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Affording a Home

First Time Home Buyers > Affording a Home
Date: 09/26/2006    Affording a Home

When you feel its time to get into a new home, there are lots of factors to consider. The most important being “Can I afford to buy?” As simple as that sounds, it can actually be a very loaded question. You should do some preliminary research to make sure you know the answer.

The first issue at hand is to determine how much of your monthly budget you can put toward a mortgage payment. You need to consider all of your current debts, how much income you have now, and how much income you anticipate in the near future. Most lenders will take a look at your debt-to-income ratio to make a rough estimate of how much your monthly mortgage payment should be. The ratio is a percentage based on your total monthly debt, including mortgage installments, divided by your monthly gross income. A safe bet is to keep your debt down to about 30% of your monthly income (although some lenders will allow it to be up to 45% of your income.) To find out how much mortgage debt you can take on monthly, try this formula:

Gross Monthly Income ($)
X 0.30
--------------------
Total Monthly Debt
- Non-Mortgage Debt
---------------------
Allowable Mortgage Payment

In the formula above, the non-mortgage debt should include any credit card bills, student loans, car payments, monthly utility bills, and your monthly entertainment and travel expenditures. Once you’ve discovered how much you can pay each month in mortgage fees, you can move on to your next set of considerations.

Consider that the mortgage payment you calculated does not mean all the money will be going to the principal and interest of your loan. It will probably include your yearly property taxes (usually a percentage of your home’s worth) and also private mortgage insurance payments (if your down payment is less than 20% of the loan total.) This might mean that after figuring in the tax and insurance you may not be able to afford as much house as you thought.

Your calculations so far will be a preliminary figure to find out if and how much you can afford. When you actually sit down with a mortgage lender, however, he or she will use a much more specific and complex combination of variables to decide your ability to pay off a mortgage. Lenders will start by evaluating your current and future income potential. They will then pull your credit report and evaluate your history of making payments. (The better your credit score, the easier it will be to acquire a loan. Try to do everything you can to clean up your score before applying for a home loan.) Other considerations by lenders will include how much of a down payment you can contribute, the length of your proposed loan, your total amount of debt, the interest rate you’ll be paying on your mortgage, and also the probability that you’ll default on your loan payments. All of these factors together will determine the size of the loan you will be able to receive.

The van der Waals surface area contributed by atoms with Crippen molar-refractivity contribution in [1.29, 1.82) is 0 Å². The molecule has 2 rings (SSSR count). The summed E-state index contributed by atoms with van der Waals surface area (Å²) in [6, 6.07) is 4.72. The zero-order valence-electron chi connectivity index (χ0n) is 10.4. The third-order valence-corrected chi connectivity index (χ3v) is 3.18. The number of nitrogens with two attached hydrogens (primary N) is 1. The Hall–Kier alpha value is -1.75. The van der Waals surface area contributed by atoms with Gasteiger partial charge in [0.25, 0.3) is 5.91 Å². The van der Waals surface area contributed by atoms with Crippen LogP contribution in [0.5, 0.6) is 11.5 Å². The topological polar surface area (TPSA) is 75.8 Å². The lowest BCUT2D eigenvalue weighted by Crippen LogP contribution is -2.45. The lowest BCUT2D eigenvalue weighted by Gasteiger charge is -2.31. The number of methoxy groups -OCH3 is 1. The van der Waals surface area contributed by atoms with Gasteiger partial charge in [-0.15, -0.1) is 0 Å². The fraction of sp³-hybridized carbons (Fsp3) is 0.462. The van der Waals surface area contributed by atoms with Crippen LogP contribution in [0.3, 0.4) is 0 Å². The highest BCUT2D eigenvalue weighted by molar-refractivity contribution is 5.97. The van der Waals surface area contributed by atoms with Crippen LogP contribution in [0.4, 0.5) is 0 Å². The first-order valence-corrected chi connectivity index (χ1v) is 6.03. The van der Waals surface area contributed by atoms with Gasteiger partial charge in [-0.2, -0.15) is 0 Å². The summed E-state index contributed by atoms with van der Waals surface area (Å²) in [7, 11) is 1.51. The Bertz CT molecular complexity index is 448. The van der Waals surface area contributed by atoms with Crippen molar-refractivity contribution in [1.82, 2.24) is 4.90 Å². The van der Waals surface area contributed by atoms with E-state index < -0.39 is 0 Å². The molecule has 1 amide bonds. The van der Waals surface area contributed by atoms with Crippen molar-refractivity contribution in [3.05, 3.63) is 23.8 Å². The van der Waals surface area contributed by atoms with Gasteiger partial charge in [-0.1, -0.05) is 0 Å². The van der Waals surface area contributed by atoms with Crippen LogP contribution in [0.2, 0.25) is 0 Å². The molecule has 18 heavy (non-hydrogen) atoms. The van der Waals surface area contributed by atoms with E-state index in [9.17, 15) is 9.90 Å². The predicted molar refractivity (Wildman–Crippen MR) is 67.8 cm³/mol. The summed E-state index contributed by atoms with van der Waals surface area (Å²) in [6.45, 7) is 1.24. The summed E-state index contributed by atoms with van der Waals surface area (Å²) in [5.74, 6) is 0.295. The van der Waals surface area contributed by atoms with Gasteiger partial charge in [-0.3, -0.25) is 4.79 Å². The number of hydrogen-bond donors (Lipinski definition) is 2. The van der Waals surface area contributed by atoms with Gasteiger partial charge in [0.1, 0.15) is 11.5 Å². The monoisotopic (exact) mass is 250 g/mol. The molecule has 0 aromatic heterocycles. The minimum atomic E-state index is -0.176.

However, just because you are offered a certain amount of money doesn’t mean that it is truly in your best interest to borrow that much. You have to decide what size payment is within your comfort zone. Don’t forget that there will be lots of associated costs with buying and owning a new home. Before you actually get into your home you may have to pay for realtor fees, a down payment, and closing costs. After the home sale, in addition to the mortgage payment, you might have to pay for homeowner’s insurance, new furniture or appliances, maintenance and upkeep of your new place and the cost of any repairs of remodeling you decide to do.

Buying a home is an exciting and sometimes overwhelming process. Taking a look at your financial status and all the potential fees before starting the application process will help you to feel secure in your ability to afford the purchase.

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